Finding the Uncomfortable Solution: Responsible Innovation in Humanitarian Energy

Research output: Working paper/PreprintWorking paper


In response to the increasing number of displaced people, the humanitarian sector is exploring innovation as a framework to improve the delivery of the Sustainable Development Goals (SDGs). Traditionally, the focus on camp settings and short term solutions have resulted in a humanitarian response that is slow to adapt to the rapidity of technological innovation (Betts and Bloom, 2014). For example, 87.8% of African’s in Sub-Saharan Africa have a mobile phone (World Bank, 2019), yet 80% of displaced people living in camps in this same region still cook over open fires which are linked to long term health and environmental effects (Grafham and Lahn, 2018).

As a result of the lessons learned from the Humanitarian Engineering and Energy for Displacement (HEED) project around the different perceptions of innovation between key energy stakeholders, this paper looks to engage with questions around ensuring innovation in the humanitarian sector, and more specifically humanitarian energy, is responsible. How can we define responsible? Is responsible innovation a theoretical nicety or can it ensure a just energy transition as outlined by the SDGs? What does responsible innovation look like in reality? Building to our underlying research question: what is the state-of-the-art in responsible innovation for humanitarian energy and how is it implemented at project level?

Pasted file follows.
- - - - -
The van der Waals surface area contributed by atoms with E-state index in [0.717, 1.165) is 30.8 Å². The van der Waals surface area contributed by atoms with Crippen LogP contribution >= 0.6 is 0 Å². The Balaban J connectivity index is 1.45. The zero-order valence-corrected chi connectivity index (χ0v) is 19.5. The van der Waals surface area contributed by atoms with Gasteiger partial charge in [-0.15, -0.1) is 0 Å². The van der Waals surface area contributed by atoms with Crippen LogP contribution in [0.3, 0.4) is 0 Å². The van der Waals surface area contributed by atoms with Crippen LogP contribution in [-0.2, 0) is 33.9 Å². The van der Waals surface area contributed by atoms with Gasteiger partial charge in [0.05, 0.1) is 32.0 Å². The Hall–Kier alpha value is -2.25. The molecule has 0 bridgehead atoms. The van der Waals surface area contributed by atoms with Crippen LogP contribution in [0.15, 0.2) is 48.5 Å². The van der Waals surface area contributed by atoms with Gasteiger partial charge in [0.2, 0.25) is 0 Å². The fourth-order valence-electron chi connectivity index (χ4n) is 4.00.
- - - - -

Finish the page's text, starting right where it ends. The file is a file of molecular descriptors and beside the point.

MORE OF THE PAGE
Original languageEnglish
Publication statusPublished - 5 Oct 2021


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